Last year we got the worst-case weather scenario for the month October with not a single complete clear night for the entire network. October 2021 was a wet rainy month with a lot of cloud cover during the day, but with several clear nights and wide clear spells at night. For once we got lucky with this autumn month. 9669 orbits were collected (against 3305 in 2020) which is a new record for this month, doing slightly better than October 2018 when 9611 orbits were collected, including 1391 orbits in a single night with the Draconid outburst. Again, no favorable weather during the Orionids apart from some partial clear sky 20–21–22 October, but CAMS BeNeLux could confirm the discovery by the Global Meteor Network of a new shortly active meteor shower (Vida et al., 2021).

Table 1 – Statistics for each month of 2021.Total numbers of nights (N) with orbits, number of orbits, number of camera stations (S), maximum of cameras available (Mx), minimum of cameras available (Mi), average number of cameras (Mm), total number of meteors and percentage of multiple station meteors.

M N Orbits S Mx Mi Mm Meteors %
Jan 22 991 26 92 64 73.7
Feb 25 2136 26 91 60 78.6
Mar 28 1998 27 91 59 78.9
Apr 28 3061 27 91 59 82.1
May 28 1500 25 81 50 68.2
Jun 22 1389 26 81 54 73.3
Jul 28 2525 27 81 55 67.3
Aug 29 7496 27 89 65 80.2
Sep 30 7457 26 93 64 82.0
Oct 29 9669 26 94 70 82.2 51696 62%
Nov 24 4691 26 86 74 81.6 25832 55%
Dec 25 3072 25 84 67 76.0 19579 47%
318 45985


November 2021 brought fairly good autumn weather for the BeNeLux what resulted in a third-best November month during 10 years of CAMS BeNeLux. This month counted 14 nights with more than 100 orbits. Two nights produced more than 500 orbits in a single night. The best November night in 2021 was 21–22 with as many as 1810 multi-station meteors, good for 578 orbits in this single night. December 2021 brought barely better weather than the horrible poor month of December previous year. With more cameras operational 7 on 7 than previous years, mainly newly installed RMS cameras, the best could be derived from partial clear nights. December 2021 wasn’t as bad as December 2020, but will remain one of the poorest months of December in the CAMS BeNeLux history.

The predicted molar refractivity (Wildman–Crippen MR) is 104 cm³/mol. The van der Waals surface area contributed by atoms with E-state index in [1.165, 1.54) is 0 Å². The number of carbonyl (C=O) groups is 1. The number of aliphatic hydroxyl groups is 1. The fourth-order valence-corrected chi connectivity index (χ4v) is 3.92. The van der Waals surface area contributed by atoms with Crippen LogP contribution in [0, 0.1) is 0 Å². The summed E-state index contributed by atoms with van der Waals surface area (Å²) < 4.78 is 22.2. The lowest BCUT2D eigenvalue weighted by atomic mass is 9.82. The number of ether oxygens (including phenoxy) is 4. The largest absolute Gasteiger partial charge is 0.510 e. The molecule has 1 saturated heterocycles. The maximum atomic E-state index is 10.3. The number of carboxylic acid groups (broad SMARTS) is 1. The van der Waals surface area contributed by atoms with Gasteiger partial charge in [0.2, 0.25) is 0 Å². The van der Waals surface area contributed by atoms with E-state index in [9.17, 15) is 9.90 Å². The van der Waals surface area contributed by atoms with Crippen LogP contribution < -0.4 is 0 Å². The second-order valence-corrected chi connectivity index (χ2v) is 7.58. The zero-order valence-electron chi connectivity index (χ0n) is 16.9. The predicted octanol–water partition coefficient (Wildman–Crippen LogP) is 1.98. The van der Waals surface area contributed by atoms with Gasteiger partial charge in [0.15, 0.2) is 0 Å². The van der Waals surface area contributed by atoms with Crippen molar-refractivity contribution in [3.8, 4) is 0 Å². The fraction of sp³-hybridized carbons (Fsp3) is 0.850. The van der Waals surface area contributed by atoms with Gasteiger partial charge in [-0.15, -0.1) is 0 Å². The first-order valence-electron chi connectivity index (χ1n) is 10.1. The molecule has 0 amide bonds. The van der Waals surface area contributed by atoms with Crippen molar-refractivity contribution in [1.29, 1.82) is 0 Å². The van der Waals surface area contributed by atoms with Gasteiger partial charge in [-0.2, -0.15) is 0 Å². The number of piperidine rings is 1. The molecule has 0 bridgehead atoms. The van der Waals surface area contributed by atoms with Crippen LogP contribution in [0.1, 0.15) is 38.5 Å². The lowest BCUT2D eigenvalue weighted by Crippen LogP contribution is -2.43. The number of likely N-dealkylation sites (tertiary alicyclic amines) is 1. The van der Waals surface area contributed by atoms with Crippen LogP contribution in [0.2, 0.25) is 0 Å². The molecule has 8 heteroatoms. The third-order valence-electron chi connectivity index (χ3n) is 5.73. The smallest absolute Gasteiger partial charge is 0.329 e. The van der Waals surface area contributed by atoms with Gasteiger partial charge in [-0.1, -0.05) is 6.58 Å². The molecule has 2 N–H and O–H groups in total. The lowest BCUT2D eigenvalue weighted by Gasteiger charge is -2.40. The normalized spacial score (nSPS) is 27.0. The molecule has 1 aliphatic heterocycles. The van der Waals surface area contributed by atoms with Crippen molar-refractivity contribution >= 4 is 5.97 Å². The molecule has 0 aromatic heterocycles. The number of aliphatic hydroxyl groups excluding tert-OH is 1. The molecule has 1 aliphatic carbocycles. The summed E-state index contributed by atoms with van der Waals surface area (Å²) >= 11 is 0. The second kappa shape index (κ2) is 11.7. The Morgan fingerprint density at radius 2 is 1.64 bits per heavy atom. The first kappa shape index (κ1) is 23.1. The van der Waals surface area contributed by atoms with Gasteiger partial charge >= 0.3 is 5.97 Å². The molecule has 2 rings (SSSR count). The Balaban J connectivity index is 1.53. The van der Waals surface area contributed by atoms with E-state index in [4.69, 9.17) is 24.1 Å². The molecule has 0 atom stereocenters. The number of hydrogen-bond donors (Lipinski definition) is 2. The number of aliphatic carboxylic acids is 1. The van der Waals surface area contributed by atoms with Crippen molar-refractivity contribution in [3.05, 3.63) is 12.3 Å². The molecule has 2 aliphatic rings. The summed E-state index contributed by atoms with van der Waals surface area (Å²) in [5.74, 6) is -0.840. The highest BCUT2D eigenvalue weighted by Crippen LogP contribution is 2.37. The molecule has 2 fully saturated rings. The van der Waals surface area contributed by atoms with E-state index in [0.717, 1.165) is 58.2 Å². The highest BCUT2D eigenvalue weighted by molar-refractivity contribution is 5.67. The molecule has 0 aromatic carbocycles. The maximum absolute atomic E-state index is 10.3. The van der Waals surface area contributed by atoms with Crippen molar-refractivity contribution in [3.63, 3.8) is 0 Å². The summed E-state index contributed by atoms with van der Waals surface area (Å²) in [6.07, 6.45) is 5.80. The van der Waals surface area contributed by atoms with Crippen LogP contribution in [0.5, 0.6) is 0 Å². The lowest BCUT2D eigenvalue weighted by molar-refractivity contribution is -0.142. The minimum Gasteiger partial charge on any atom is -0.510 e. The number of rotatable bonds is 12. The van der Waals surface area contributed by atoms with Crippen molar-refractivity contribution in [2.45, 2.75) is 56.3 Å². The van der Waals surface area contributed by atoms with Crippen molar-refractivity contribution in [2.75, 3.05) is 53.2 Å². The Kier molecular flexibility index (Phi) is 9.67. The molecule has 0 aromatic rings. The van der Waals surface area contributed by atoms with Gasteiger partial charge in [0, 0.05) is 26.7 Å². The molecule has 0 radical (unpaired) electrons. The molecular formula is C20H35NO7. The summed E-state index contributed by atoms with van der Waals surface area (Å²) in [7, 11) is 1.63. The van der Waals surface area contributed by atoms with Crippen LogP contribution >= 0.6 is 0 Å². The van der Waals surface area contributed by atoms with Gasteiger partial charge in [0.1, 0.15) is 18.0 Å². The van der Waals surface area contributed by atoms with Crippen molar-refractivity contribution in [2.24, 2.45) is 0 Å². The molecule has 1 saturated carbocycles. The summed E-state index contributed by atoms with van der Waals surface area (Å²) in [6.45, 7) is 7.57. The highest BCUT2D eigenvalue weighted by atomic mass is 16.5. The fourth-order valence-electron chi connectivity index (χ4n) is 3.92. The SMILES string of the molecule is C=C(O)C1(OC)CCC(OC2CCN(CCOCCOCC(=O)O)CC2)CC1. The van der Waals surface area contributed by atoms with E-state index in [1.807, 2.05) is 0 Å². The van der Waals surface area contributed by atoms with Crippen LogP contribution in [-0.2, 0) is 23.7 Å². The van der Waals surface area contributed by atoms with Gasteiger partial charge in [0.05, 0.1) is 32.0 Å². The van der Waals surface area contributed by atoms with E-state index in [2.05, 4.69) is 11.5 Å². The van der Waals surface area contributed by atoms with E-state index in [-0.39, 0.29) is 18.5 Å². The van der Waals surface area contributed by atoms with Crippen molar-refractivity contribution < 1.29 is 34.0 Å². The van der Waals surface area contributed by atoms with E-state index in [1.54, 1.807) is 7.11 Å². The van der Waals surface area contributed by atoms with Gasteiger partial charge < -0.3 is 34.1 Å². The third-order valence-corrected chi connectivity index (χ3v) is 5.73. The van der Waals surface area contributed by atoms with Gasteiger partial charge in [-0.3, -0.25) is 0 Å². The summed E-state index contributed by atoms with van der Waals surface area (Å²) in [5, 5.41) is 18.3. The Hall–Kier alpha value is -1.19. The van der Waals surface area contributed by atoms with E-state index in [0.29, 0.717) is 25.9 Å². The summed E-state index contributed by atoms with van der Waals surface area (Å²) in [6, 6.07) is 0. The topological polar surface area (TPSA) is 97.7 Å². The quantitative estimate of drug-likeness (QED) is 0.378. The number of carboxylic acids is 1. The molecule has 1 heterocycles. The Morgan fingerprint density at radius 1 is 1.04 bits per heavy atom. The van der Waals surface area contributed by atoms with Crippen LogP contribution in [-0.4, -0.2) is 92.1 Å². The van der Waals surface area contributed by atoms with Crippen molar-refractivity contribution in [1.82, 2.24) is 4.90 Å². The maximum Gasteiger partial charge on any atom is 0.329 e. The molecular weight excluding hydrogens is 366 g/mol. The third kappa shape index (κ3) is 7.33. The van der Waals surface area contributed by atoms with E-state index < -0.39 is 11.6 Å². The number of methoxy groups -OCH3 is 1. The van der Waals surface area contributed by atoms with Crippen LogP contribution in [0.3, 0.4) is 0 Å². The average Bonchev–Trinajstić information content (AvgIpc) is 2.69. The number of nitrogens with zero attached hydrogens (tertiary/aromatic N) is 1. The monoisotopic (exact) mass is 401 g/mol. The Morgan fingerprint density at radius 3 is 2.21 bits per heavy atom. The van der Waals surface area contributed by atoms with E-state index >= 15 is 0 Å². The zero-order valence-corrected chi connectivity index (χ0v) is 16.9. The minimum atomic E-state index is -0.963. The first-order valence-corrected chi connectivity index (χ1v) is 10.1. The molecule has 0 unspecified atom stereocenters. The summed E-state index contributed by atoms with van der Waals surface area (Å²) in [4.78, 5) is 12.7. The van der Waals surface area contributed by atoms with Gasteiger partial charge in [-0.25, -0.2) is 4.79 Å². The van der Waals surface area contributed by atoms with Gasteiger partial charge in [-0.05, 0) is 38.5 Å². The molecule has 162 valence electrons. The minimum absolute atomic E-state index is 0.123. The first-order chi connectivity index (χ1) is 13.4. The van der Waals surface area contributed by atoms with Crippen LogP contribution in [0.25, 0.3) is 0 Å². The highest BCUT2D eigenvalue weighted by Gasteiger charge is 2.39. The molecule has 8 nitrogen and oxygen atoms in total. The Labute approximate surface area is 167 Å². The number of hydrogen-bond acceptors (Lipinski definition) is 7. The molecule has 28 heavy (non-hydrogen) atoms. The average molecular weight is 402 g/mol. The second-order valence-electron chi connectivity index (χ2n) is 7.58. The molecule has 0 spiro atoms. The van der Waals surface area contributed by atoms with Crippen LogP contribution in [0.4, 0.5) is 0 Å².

An overview of the monthly statistics for CAMS BeNeLux during 2021 is presented in Table 1. January 2021 was the worst months of 2021 and the exceptional poor weather dominated the first three months, May, June and July as well as December. September 2021 was the best month of the year while October, August and November were good months too.

Good or bad weather determine the success of a camera network, but of course the hardware needs to be available. After a strong build-up of the network in 2017 we had a drop in the number of cameras in 2018 to about 80% of what was available before and the number was kept down throughout 2019 due to technical problems. This is visible in Figure 1, as a drop in the maximum (green line) and the average number (red line) of cameras available each month since 2018. The situation finally improved a lot in the first half of 2020 when less technical problems occurred and a few new cameras were added to the network. Unfortunately, since the summer of 2020 we see again a decline in the number of available cameras. No technical issues, but the variability of the motivation among amateur volunteers is sometimes a problem to maintain long-term projects such as CAMS BeNeLux. This explains why the number of available cameras fluctuates around the level achieved by the network since 2017 although new sites and cameras have been added to the network.

Figure 1 – CAMS BeNeLux performance at a glimpse. The blue bars represent the number of nights with orbits for each month. The black line is the number of operational CAMS stations, the green line the maximum number of operational cameras, the red line the average number of operational cameras and the yellow line the minimum number of operational cameras available.


Some new cameras were added to the CAMS BeNeLux network in 2021 at geometric strategic positions for the existing CAMS stations (see also Figure 2). All new cameras were RMS devices with 6mm optics and 54° × 30° field of view. White dots and placenames in Figure 2 indicate sites with only Watec cameras with 12mm/1.2 optics and a small field of view of 30° × 22°. Yellow dots with white placenames indicate a mixture of Watec and RMS cameras. Yellow placenames indicate sites with only RMS cameras. The orientation of the newly installed camera field can be seen in Figure 3, together with already existing RMS cameras of the network.

  • RMS BE0006 alias CAMS 003816 got its first orbits during the night of 12–13 January 2021. This camera is installed at Lesve, Belgium and operated by Pierre de Pontière. This camera is pointed low towards the north and covers a large part of the Netherlands. The rich overlap with many other cameras explains its high score in number of orbits with 5369 orbits recorded in its first year.
  • In March we could welcome Ludger Boergerding as new participant with his RMS DE000B, alias CAMS 003801 at Holdorf, Germany. Contributing CAMS data since 15–16 March, this camera has been pointed at the previously poorly covered region of Northern Netherlands and North West Germany. Although coverage on this region needs still enforcement, this camera obtained 2672 orbits.